Joint letter urges meaningful action on health care affordability, highlights utility of public option

Austin, Texas"Twenty-one Texas organizations today submitted the following letter to the Texas congressional delegation strongly urging passage of meaningful health care reform in 2009. These groups organized their effort through Texas Voice for Health Reform, a project that aims to educate Texans and give them a voice in the national health reform debate. The letter urges legislators to take meaningful steps to make health care affordable and conveys the groups’ consensus that a public option is an important tool for achieving affordability.

Below is the full text of the letter.

Cost-Benefit Analysis of Medicaid Changes in National Health Care Reform: Huge Positive Gains for Texas (10/9/2009)

In explaining why they oppose national health care reform, specifically the Senate Finance Committee’s version, Governor Rick Perry and Senator John Cornyn both point to the increase in the cost of Medicaid for the state budget based on a preliminary estimate by the Texas Health and Human Services Commission (HHSC). HHSC says costs would increase by “$20.4 billion over 10 years.” In this paper, we analyze HHSC’s cost estimate and compare it to the benefit to Texas’ economy from Medicaid expansion. We explain that HHSC’s estimate includes paying for already eligible but unenrolled children and a shift of certain costs from local to state. We also explain that the estimate cannot be compared to other national estimates because it covers a longer time. We conclude that the agency estimate is unrealistically high, but that by any measure, including the estimate itself, the economic benefit to Texas dramatically outweighs the cost to the state budget.

Texas' Eligibility System Continues to Fail Needy Texans (10/1/2009)

Texas’ short-staffed eligibility system for safety net programs continues to struggle to provide accurate and timely service to needy Texans seeking assistance in feeding and caring for their families. The 81st Legislature took some baby steps to address this crisis, including mandating a staffing analysis, but failed to provide adequate staff or resources to improve the system’s performance. Serious and widespread delays in processing Food Stamp applications resulted in the filing of a federal lawsuit in July against the Texas Health and Human Services Commission (HHSC) for failure to meet the application processing timeframes required by federal law. The lack of adequate numbers of trained staff also has caused Food Stamp/SNAP error rates to soar, which could cost Texas millions in federal sanctions. This Policy Page discusses these developments and the actions needed to fix the crisis in our eligibility system.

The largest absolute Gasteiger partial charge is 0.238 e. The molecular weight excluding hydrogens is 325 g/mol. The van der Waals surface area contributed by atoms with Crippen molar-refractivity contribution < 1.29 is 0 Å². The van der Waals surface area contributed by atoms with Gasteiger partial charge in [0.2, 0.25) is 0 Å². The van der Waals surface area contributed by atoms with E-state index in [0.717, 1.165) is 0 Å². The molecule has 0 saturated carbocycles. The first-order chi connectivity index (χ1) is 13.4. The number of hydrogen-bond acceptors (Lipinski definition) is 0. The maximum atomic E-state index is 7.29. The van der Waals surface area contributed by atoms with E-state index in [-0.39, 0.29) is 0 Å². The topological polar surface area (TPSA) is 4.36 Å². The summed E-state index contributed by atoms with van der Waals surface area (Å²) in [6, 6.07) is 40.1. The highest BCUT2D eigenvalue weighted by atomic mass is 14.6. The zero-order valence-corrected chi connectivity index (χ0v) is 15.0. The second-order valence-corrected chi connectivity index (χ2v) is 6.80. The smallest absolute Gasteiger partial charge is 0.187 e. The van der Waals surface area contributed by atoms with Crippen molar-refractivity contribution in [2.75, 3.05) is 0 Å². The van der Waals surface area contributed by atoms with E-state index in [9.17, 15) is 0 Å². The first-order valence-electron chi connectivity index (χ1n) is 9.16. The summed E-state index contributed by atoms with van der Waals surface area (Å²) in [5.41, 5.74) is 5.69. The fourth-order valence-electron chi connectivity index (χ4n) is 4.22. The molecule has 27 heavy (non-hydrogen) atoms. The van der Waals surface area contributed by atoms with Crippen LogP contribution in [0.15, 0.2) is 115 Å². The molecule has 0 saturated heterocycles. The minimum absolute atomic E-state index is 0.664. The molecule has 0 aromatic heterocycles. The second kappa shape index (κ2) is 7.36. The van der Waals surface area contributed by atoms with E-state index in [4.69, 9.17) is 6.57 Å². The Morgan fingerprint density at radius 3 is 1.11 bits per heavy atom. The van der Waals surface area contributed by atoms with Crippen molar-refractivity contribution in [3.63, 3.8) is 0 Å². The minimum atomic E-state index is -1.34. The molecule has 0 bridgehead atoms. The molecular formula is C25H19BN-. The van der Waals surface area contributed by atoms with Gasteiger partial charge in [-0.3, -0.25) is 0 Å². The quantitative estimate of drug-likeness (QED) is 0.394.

Federal Government Demands State Take Immediate Action to Help Struggling Texans While State Dithers, Denying HHSC Request for Critical Eligibility Staff (09/28/2009)

Austin, Texas"The Center for Public Policy Priorities today condemned the Legislative Budget Board’s (LBB) denial of a request from the Texas Health and Human Services Commission (HHSC) to fund hundreds of new eligibility staff for our state’s overwhelmed public benefits system. The new staff would be an essential step toward fixing our system, which cannot process applications timely or accurately. LBB’s denial comes as the state faces an increased need for public safety net services during the worst economic climate in a generation, a demand by the U.S. Department of Agriculture on September 24 for immediate corrective action, and a private class-action lawsuit against the state for failure to meet federal Food Stamp timeliness standards.

Texas' Eligibility System Continues to Fail Needy Texans (09/28/2009)

Texas’ short-staffed eligibility system for safety net programs continues to struggle to provide accurate and timely service to needy Texans seeking assistance in feeding and caring for their families. The 81st Legislature took some baby steps to address this crisis, including mandating a staffing analysis, but failed to provide adequate staff or resources to improve the system’s performance. Serious and widespread delays in processing Food Stamp applications resulted in the filing of a federal lawsuit in July against the Texas Health and Human Services Commission (HHSC) for failure to meet the application processing timeframes required by federal law. The lack of adequate numbers of trained staff also has caused Food Stamp/SNAP error rates to soar, which could cost Texas millions in federal sanctions. This Policy Page discusses these developments and the actions needed to fix the crisis in our eligibility system.